Aurora

Aurora is a shifting pattern of light emitted from atoms and molecules in the atmosphere after they have been ionized by collisions with charged particles from the sun. The radiation can be seen with the naked eye, most notably at the polar regions where the Earth’s magnetic field focusses most of the solar particles.

Latest Research and Reviews

  • Research |

    An intensification of the 7.8-µm methane emission at Jupiter’s poles is observed in coincidence with the arrival of a solar-wind compression in January 2017, highlighting the strong coupling between Jupiter’s magnetosphere and its neutral stratosphere.

    • J. A. Sinclair
    • , G. S. Orton
    • , J. Fernandes
    • , Y. Kasaba
    • , T. M. Sato
    • , T. Fujiyoshi
    • , C. Tao
    • , M. F. Vogt
    • , D. Grodent
    • , B. Bonfond
    • , J. I. Moses
    • , T. K. Greathouse
    • , W. Dunn
    • , R. S. Giles
    • , F. Tabataba-Vakili
    • , L. N. Fletcher
    •  & P. G. J. Irwin
  • Research | | open

    Electron precipitation plays major role in magnetospheric physics and space weather. Here the authors show nonlinear behavior of the wave–particle interaction in the magnetosphere as the evolution of chorus electromagnetic waves detected by the Arase satellite and PWING observatory.

    • Mitsunori Ozaki
    • , Yoshizumi Miyoshi
    • , Kazuo Shiokawa
    • , Keisuke Hosokawa
    • , Shin-ichiro Oyama
    • , Ryuho Kataoka
    • , Yusuke Ebihara
    • , Yasunobu Ogawa
    • , Yoshiya Kasahara
    • , Satoshi Yagitani
    • , Yasumasa Kasaba
    • , Atsushi Kumamoto
    • , Fuminori Tsuchiya
    • , Shoya Matsuda
    • , Yuto Katoh
    • , Mitsuru Hikishima
    • , Satoshi Kurita
    • , Yuichi Otsuka
    • , Robert C. Moore
    • , Yoshimasa Tanaka
    • , Masahito Nosé
    • , Tsutomu Nagatsuma
    • , Nozomu Nishitani
    • , Akira Kadokura
    • , Martin Connors
    • , Takumi Inoue
    • , Ayako Matsuoka
    •  & Iku Shinohara
  • Research | | open

    The origin of geomagnetic substorms is still uncertain due to lack of comprehensive quantitative analyses. Here, the authors construct an observational dispersion relation of auroral forms that correspond to the explosive energy release from substorm onset.

    • N. M. E. Kalmoni
    • , I. J. Rae
    • , C. E. J. Watt
    • , K. R. Murphy
    • , M. Samara
    • , R. G. Michell
    • , G. Grubbs
    •  & C. Forsyth
  • Research |

    The MAVEN spacecraft observed brightening in the Lyman-α line correlated with solar wind activity, which can be attributed to auroral activity by solar wind protons interacting with the Martian neutral hydrogen corona. Proton aurorae are normally seen at Earth only.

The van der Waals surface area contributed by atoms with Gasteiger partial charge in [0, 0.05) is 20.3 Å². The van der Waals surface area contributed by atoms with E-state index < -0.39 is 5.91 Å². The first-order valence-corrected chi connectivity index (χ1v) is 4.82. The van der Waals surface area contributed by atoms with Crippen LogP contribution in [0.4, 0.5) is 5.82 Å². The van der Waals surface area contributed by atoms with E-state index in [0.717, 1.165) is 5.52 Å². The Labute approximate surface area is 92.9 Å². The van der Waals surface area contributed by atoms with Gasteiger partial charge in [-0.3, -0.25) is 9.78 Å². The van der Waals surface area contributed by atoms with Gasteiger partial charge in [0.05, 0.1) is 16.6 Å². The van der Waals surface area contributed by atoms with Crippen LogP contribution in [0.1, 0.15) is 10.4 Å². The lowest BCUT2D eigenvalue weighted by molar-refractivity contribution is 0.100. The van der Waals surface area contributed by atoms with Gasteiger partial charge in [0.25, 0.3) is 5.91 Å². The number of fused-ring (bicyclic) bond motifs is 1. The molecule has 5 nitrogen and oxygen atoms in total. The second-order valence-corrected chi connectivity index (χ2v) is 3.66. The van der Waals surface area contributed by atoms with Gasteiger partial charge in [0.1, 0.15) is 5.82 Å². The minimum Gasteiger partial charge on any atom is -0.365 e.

• J. Deighan
    • , S. K. Jain
    • , M. S. Chaffin
    • , X. Fang
    • , J. S. Halekas
    • , J. T. Clarke
    • , N. M. Schneider
    • , A. I. F. Stewart
    • , J.-Y. Chaufray
    • , J. S. Evans
    • , M. H. Stevens
    • , M. Mayyasi
    • , A. Stiepen
    • , M. Crismani
    • , W. E. McClintock
    • , G. M. Holsclaw
    • , D. Y. Lo
    • , F. Montmessin
    • , F. Lefèvre
    •  & B. M. Jakosky
    Nature Astronomy 2, 802-807
  • Research |

    A dark, ribbon-like structure at Jupiter’s magnetic equator marks a depletion of ionospheric H3+ caused by a lack of photoelectrons. These photoelectrons, which collide with molecular hydrogen to form H3+, are deviated away by magnetic field lines.

    • Tom S. Stallard
    • , Angeline G. Burrell
    • , Henrik Melin
    • , Leigh N. Fletcher
    • , Steve Miller
    • , Luke Moore
    • , James O’Donoghue
    • , John E. P. Connerney
    • , Takehiko Satoh
    •  & Rosie E. Johnson
    Nature Astronomy 2, 773-777

News and Comment

  • News and Views |

    The discovery of Jupiter’s southern X-ray aurora reveals that it is tellingly different from the northern one, providing important clues to how Jupiter’s polar aurorae are generated.

    • Tom S. Stallard
    Nature Astronomy 1, 755-756
  • News and Views |

    The origin of the diffuse aurora, whose beauty and intensity pale beside those of the famous aurora borealis, has remained controversial. A convincing explanation for this auroral display is now at hand. See Letter p.943

    • Patrick T. Newell
    Nature 467, 927-928